“Which cultivar is this?” is a question I often ask when freshly picked leaves come in from the gardens. The idea of looking at cultivars as a determining factor for flavor profiles in tea of any color is something that came up again on a visit to one of Taipei’s oldest family-run tea sellers. While I was speaking with a family member who is in line to helm the business himself, he’d identify a Wulong, or Green tea I liked and ask, “Do you know which cultivar it’s made from?”.
While I was working on the Yu family tea farm, there were many opportunities to compare a JinXuan BaoZhong to a QingXin BaoZhong before, during, and after the leaves had been processed into a finished tea. In this case, both are Small Leaf cultivars expressed as BaoZhong WuLong. Also, both were from the same spring season and picked on the same day. The last part is important to note, as day-to-day weather affects a tea’s character. So two batches of leaves from a given season made into two batches of the same kind of tea often have markedly different qualities. However…
It’s important to note the influence of terroir on leaves picked from neighboring tea fields. In this case, with QingXin leaves and JinXuan leaves, the first was made into a BaoZhong, the second made into a Green tea. They have similar amounts of amino acids and therefore sweetness in the finished tea. It’s interesting to find a similar amount of the smooth buttery flavor and fragrance you might expect in the JinXuan Green, also evident in the floral QingXin BaoZhong.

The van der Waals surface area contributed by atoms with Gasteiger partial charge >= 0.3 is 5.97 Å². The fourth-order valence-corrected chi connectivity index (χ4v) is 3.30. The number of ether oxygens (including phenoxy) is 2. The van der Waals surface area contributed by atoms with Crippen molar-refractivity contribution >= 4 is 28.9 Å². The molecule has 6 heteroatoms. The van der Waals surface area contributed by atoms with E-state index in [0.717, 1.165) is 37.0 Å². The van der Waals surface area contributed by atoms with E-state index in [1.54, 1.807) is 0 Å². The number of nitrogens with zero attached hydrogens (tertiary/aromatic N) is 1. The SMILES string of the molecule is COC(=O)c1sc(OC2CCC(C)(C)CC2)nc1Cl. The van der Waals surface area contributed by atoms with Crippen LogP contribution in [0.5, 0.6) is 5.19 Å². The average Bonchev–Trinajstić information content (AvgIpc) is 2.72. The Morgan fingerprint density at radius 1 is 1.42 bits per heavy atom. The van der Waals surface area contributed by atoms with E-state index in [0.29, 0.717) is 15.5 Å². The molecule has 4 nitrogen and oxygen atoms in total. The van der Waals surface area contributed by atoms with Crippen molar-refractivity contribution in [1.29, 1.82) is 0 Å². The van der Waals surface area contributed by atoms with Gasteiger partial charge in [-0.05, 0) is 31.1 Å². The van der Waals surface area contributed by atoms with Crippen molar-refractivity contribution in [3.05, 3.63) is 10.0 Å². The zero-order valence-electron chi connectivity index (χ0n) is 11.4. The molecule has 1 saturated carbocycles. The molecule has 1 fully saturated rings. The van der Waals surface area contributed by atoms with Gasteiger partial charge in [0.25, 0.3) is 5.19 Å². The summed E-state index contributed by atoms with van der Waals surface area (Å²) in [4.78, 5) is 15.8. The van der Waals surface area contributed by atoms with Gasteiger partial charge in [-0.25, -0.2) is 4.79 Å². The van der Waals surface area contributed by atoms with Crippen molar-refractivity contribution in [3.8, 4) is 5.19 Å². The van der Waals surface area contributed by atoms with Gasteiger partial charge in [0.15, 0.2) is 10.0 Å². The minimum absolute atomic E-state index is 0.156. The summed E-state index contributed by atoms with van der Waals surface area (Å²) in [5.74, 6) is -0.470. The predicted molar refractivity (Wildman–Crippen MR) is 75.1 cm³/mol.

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photo on the left)  ZiYe Cultivar bushes in a permaculture garden.
photo, on the right) QingXin and JinXuan Cultivar, respectively.
If tea is shared in a relaxed atmosphere the medicinal effects are heightened by way of it. Especially when tea is made with heart, without added pesticides or chemical fertilizers, it becomes an elixir that, when imbibed in a peaceful setting, more often than not, only has physiological and psychological upsides. Ultimately, this kind of tea, clean tea, made with great care, helps socialize us, and in some cases re-socialize us. Tea is other than something which is to be deconstructed as a mere product with hints of this or that.